The Dictionary Project is a post-a-day exploration of The Century Dictionary and Cylopedia, a twelve-volume set printed in New York in 1901. The Project runs from October 1, 2014 to September 30, 2015, and matches volume numbers to calendar months. Volume X is The Atlas, and today is Day 5.
Here we are, in the land of my fathers… except not, because my father came to Canada as an adult, and his father never came here at all, and his father never left Scotland. But you know what I mean. Anyway. In direct contrast to the “hardly changed at all since 1897” nature of the United States map, There’s almost nothing on this map of Canada that’s still the same, 117 years later.
The old Canada:
Every Canadian schoolchild is expected to be able to rhyme off the names of the provinces (there are only ten) and the territories (was two when I was a kid, now it’s three). But those early-1900’s schoolkids had their work cut out for them. I already knew that Newfoundland and Labrador weren’t part of Canada yet (not until 1949), but I had no idea that the Labrador of the time was just a narrow strip of coast. Or that there used to be provinces called Athabasca, Assiniboia, Keewatin, and Ungava. Or that Manitoba used to be tiny, Alberta was short, and Saskachewan used to be wider than it was tall. We never covered this in any part of any class at any time when I was in school.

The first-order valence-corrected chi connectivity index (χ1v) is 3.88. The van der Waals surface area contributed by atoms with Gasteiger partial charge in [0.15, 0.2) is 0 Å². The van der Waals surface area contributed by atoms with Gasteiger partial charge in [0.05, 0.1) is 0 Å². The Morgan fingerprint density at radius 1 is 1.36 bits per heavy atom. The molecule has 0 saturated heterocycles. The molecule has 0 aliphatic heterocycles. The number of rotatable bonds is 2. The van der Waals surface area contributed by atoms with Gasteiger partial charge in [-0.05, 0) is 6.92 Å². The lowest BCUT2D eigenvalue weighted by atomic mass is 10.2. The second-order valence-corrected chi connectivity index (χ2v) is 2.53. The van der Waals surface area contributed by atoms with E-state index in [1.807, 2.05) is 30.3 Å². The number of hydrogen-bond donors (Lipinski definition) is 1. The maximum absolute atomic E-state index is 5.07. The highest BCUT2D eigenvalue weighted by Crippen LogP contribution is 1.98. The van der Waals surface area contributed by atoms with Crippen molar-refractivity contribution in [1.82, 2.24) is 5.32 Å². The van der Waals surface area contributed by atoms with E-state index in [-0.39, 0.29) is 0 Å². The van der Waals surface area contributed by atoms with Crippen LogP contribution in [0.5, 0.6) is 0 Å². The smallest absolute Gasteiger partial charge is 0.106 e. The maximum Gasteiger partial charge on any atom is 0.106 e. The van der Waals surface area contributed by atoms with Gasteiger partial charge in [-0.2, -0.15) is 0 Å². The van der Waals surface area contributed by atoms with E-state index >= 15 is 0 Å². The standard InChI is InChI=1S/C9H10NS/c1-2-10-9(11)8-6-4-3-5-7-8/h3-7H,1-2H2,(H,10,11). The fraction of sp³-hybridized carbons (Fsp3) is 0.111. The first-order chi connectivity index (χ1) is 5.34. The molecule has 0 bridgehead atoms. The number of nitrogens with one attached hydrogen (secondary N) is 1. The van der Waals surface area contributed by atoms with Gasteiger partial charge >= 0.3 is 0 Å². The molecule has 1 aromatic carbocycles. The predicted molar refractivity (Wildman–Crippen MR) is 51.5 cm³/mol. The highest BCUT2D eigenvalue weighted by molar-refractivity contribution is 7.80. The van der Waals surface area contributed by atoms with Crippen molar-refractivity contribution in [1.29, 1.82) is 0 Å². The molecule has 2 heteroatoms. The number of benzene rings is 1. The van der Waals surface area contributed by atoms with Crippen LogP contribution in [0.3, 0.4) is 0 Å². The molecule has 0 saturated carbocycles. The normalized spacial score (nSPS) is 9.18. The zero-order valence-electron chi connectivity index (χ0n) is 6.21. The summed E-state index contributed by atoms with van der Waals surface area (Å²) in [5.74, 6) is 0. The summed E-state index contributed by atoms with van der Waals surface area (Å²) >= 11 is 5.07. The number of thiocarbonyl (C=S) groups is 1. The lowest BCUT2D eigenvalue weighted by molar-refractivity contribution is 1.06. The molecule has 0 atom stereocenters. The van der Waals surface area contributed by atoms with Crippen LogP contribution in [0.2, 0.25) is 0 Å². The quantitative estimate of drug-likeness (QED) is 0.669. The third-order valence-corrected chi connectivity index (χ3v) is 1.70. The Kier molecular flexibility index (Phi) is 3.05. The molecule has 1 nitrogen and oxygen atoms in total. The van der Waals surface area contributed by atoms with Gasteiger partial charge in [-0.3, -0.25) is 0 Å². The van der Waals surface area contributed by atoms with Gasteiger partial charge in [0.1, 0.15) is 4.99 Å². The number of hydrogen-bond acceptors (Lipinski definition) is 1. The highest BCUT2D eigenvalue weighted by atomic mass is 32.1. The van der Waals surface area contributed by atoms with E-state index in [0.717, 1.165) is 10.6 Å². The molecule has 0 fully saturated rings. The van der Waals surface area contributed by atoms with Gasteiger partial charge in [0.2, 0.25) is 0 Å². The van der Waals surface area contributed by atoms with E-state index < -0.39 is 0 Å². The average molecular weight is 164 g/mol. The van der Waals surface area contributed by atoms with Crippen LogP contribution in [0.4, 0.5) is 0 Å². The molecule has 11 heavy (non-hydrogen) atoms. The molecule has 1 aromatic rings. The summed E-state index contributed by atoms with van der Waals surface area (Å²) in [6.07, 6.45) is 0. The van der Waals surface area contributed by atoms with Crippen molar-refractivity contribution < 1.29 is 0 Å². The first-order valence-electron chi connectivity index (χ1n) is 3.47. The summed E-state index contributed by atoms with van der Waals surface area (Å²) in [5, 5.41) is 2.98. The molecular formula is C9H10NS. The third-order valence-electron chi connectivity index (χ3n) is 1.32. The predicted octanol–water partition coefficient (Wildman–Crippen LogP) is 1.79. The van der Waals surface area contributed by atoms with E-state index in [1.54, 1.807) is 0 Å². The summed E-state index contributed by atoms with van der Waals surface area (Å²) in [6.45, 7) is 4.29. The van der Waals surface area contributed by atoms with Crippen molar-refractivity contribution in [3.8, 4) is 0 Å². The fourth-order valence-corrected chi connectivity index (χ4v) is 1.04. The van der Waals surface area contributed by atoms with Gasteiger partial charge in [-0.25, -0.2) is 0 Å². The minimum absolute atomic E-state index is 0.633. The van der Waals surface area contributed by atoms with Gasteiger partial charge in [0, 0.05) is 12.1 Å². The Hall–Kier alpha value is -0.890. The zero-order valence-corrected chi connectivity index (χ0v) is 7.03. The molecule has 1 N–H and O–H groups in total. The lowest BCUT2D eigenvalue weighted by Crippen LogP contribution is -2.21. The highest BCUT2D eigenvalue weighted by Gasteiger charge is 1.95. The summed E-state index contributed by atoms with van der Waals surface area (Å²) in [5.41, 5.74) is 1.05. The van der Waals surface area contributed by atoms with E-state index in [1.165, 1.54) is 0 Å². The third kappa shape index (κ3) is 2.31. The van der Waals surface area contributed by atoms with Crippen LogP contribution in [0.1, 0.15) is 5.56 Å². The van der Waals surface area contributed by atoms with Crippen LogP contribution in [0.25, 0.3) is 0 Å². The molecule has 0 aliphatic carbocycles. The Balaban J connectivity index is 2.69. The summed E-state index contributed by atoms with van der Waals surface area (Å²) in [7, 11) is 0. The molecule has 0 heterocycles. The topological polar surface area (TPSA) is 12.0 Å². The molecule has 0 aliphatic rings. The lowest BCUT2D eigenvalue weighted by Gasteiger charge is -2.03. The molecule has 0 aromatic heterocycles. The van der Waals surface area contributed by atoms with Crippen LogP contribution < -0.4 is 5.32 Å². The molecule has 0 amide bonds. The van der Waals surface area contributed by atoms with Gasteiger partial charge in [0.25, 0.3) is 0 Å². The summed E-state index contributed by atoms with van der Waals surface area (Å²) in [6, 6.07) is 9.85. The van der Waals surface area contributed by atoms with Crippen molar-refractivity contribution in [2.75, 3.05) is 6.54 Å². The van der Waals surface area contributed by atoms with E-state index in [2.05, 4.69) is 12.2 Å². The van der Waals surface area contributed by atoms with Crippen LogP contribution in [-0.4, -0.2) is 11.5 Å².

Interestingly, the borders of British Columbia are unchanged. And so are those of New Brunswick, Nova Scotia, and (no surprise) Prince Edward Island. But everything else? Crazy. I found a very cool animated map at Wikipedia, showing the evolution of the provinces (though it doesn’t include Athabasca or Assiniboia for some reason). Have a look. Thing I learned today: Most of Canada was a large, undifferentiated “North-West Territory” at one time.